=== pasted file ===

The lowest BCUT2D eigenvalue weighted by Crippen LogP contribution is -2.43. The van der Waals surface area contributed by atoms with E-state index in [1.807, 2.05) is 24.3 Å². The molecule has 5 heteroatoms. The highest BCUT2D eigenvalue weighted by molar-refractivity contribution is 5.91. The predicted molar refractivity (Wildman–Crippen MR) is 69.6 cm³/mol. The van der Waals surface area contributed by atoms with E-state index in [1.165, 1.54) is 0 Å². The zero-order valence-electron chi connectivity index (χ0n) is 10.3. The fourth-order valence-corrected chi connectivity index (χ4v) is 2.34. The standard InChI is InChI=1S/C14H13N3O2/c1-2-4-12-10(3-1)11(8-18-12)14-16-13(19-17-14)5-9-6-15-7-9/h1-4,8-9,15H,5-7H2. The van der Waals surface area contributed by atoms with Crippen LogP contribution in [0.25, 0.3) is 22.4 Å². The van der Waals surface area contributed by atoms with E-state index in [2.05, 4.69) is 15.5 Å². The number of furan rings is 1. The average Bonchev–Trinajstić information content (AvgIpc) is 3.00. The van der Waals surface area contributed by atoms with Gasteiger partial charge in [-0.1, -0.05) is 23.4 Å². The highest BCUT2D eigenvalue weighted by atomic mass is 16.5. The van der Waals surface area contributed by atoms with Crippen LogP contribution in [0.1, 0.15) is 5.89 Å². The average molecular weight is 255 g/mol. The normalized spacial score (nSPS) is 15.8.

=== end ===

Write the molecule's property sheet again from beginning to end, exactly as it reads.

The lowest BCUT2D eigenvalue weighted by Crippen LogP contribution is -2.43. The van der Waals surface area contributed by atoms with E-state index in [1.807, 2.05) is 24.3 Å². The molecule has 5 heteroatoms. The highest BCUT2D eigenvalue weighted by molar-refractivity contribution is 5.91. The predicted molar refractivity (Wildman–Crippen MR) is 69.6 cm³/mol. The van der Waals surface area contributed by atoms with E-state index in [1.165, 1.54) is 0 Å². The zero-order valence-electron chi connectivity index (χ0n) is 10.3. The fourth-order valence-corrected chi connectivity index (χ4v) is 2.34. The standard InChI is InChI=1S/C14H13N3O2/c1-2-4-12-10(3-1)11(8-18-12)14-16-13(19-17-14)5-9-6-15-7-9/h1-4,8-9,15H,5-7H2. The van der Waals surface area contributed by atoms with Crippen LogP contribution in [0.25, 0.3) is 22.4 Å². The van der Waals surface area contributed by atoms with E-state index in [2.05, 4.69) is 15.5 Å². The number of furan rings is 1. The average Bonchev–Trinajstić information content (AvgIpc) is 3.00. The van der Waals surface area contributed by atoms with Gasteiger partial charge in [-0.1, -0.05) is 23.4 Å². The highest BCUT2D eigenvalue weighted by atomic mass is 16.5. The van der Waals surface area contributed by atoms with Crippen LogP contribution in [0.1, 0.15) is 5.89 Å². The average molecular weight is 255 g/mol. The normalized spacial score (nSPS) is 15.8.